Historical records matching Sanford George Treweeke Scobell
About Sanford George Treweeke Scobell
George Treweeke Scobell,
- Born 16 Dec. 1785,
- Second son of the late Peter Edw. Scobell, Esq., M.D., by Hannah, only daughter (by Hannah, daughter of Geo. Treweeke, Esq.), of John Sanford, Esq., of Penzance; and first cousin of Capt. Edw. Scobell, R.N. (1811), who commanded the Vimiera brig at the reduction of St. Martin’s, St. Eustatius, and Saba, in Feb. 1810, and the Thais 20, from March, 1811, until Jan. 1814,
- Died 17 April, 1825, at Poltair, near Penzance.
One of his brothers, the Rev. Edw. Scobell, M.A., is Vicar of Turville, and Minister of St. Peter’s, Marylebone; and another, the Rev. John Scobell, M.A., is Rector of Southover, and of All Saints, Lewes, Sussex.
He entered the Navy, 20 March, 1798, as Midshipman, on board the St. Albans 64, Capt. Francis Pender, stationed on the coast of North America, whence, in 1800, he returned to England in the Assistance 50, Capt. Hall, on board of which ship was H.R.H. the Duke of Kent, then Governor of Nova Scotia. After having served in the North Sea and in the expedition to Copenhagen, in the Waaksamheidt 28, also commanded by Capt. Hall, he joined, in 1802, the Diamond 38, Capt. Elphinstone, with whom he continued actively employed on the coasts of France and Spain until nominated, in 1804, Acting-Lieutenant of the Plantagenet 74, Capt. F. Pender, off Brest. On 29 March, 1805, he was confirmed into the Queen 98; in which ship, commanded too by Capt. Pender, we find him assisting at the blockade of Cadiz, where, subsequently to the battle of Trafalgar (wherein it was not his fortune to share), he took part in an attack made, under the batteries, upon a French stray third-rate. On leaving the Queen, which had hoisted the flag of Lord Collingwood, he returned to England, early in 1806, in the Royal Sovereign 100, laden with prisoners taken on the late memorable occasion. He next, in the course of the same year, joined the Prince of Wales 98, bearing the flag in the Channel of Admirals Sir Rich. Bickerton and Edw. Thornbrough, and Plantagenet 74, Capts. Wm. Bradley and Thos. Eyles. In the ship last mentioned he served, part of the time as First- Lieutenant, until promoted to the rank of Commander 1 Feb. 1812. During that period he witnessed the flight of the Royal Family of Portugal to the Brazils, aided in embarking the remains of Sir John Moore’s array at Corunna, and was for three years stationed in the Baltic. He was in company with the Hero 74 when that ship was lost in a gale off the Texel in Dec. 1811. Unable, after he left the Plantagenet, to procure employment, he accepted, 14 Aug. 1843, the rank he now holds.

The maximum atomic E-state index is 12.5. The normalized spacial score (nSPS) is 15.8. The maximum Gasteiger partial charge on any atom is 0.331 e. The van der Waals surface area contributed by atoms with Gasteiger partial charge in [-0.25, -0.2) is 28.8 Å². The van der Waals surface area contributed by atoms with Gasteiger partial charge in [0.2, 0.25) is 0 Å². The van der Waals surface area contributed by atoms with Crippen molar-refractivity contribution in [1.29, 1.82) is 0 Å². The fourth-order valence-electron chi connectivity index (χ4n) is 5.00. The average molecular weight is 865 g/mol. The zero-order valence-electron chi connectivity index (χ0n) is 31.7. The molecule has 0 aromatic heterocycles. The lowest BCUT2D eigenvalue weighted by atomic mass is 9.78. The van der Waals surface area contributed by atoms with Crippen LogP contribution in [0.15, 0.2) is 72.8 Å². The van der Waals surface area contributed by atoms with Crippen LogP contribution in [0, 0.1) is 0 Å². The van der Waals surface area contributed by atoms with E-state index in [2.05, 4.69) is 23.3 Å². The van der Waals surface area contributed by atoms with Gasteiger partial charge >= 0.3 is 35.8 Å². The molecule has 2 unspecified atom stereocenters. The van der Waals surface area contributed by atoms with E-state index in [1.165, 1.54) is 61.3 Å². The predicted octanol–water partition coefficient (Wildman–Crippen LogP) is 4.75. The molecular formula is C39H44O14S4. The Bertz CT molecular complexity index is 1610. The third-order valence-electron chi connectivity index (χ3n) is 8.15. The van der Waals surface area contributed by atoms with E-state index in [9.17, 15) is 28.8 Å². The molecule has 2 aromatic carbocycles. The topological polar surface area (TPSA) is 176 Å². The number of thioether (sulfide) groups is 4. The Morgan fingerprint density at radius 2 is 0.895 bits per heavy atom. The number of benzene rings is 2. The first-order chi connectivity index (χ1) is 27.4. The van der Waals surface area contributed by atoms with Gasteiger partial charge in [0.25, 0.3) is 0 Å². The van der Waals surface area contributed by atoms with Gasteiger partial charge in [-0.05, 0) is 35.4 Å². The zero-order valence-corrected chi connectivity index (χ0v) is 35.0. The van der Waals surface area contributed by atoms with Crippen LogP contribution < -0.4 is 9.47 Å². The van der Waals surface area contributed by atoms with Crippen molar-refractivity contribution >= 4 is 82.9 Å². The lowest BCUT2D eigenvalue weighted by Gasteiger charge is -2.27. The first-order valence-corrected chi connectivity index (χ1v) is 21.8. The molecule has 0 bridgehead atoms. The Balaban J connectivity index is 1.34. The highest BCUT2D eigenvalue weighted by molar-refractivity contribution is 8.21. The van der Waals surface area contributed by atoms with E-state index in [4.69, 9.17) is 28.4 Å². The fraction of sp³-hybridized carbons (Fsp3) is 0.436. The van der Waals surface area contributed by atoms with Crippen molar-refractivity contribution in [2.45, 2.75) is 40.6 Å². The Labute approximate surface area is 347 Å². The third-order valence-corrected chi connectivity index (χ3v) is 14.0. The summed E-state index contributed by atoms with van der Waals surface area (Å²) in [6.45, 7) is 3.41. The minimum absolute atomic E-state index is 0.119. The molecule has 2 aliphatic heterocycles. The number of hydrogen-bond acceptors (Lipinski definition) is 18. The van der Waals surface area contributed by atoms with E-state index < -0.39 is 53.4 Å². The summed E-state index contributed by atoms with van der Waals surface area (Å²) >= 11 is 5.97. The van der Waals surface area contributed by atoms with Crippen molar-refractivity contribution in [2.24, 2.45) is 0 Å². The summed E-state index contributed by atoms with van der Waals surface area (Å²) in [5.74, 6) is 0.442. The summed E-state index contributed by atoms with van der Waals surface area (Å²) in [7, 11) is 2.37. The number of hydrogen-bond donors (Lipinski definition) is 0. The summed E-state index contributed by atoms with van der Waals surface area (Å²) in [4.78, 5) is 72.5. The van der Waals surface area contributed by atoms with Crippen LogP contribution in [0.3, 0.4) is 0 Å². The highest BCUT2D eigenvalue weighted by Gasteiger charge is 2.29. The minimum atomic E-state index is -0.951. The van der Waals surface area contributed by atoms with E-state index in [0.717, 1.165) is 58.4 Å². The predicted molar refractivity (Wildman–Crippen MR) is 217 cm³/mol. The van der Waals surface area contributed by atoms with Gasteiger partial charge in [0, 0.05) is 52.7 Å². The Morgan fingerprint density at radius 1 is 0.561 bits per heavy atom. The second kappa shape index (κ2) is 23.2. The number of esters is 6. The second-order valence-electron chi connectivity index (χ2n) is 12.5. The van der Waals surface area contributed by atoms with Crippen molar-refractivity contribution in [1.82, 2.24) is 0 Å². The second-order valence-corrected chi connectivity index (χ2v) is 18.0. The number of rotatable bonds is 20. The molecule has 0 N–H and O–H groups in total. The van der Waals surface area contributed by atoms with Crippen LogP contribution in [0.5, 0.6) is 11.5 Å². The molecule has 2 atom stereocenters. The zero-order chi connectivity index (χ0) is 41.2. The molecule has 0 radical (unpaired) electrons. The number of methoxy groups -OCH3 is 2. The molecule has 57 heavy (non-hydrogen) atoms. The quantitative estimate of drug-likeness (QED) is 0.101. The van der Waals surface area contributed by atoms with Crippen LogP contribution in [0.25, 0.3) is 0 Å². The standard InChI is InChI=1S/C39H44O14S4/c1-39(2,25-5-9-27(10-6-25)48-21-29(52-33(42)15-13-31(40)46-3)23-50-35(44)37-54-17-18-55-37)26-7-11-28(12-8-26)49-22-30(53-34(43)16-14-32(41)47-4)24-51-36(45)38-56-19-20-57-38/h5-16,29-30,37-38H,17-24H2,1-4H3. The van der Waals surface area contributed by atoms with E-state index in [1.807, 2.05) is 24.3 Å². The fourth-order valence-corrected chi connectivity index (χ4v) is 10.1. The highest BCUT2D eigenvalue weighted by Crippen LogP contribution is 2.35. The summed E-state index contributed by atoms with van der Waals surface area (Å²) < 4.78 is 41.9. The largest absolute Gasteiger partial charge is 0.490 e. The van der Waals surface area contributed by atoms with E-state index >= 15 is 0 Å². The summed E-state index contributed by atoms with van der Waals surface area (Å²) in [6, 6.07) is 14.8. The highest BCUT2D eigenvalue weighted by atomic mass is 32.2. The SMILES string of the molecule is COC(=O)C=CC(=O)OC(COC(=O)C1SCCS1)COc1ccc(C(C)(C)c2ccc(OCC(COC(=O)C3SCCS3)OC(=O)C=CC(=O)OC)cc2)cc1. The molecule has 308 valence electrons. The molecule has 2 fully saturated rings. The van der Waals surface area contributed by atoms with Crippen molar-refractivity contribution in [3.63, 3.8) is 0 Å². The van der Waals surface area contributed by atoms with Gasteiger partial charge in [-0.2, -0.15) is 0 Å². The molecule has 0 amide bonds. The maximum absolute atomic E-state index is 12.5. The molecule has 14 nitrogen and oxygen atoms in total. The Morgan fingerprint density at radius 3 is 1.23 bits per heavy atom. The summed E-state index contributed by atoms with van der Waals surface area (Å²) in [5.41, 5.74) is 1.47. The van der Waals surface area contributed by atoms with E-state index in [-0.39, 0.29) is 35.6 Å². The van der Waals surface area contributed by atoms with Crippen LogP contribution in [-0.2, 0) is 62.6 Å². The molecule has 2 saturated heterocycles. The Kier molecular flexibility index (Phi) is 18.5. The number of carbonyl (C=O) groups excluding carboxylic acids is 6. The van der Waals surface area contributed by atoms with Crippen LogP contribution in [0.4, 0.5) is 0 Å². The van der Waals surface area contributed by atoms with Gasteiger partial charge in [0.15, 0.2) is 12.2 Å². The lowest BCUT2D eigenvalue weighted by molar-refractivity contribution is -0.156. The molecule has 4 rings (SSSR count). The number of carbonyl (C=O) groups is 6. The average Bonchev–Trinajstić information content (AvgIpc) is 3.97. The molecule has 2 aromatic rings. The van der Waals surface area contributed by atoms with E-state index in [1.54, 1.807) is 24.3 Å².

In 1823 Capt. Scobell (who has been for many years a Justice of the Peace for co. Somerset) invented and submitted to the Admiralty a “Dissecting Paddle-Wheel,” to be worked by winches, applicable to men-of-war of every size. These wheels were fitted to the Hecla and Fury, in Sir Wm. Edw. Parry’s expedition to the North Pole in the ensuing year, and with only 20 men at the winches produced a speed of one and a half knots per hour. Capt. Scobell married, 6 Oct. 1818, Hester, youngest daughter and co-heiress of Chas. Savage, Esq., of Midsomer Norton, in Somersetshire, and grandniece of Rich. Lansdowne, Esq., of Woodborough, in the same co.
Sanford George Treweeke Scobell, JP (1839–1912), of Down House in Redmarley and of Osborne House, The Park, Cheltenham, - wife Edith (born 1849), fourth daughter of Septimus Henry Palairet (1807–1854), of the Grange in Bradford-upon-Avon, who was of Huguenot descent. Major in the Worcestershire Yeomanry and the regiment's Honorary Lieutenant Colonel in 1896;
Sanford George Treweeke Scobell's Timeline
January 10, 1839
Lewes, East Sussex, United Kingdom
September 5, 1877
September 26, 1879
Brighton, Sussex, England UK
June 18, 1912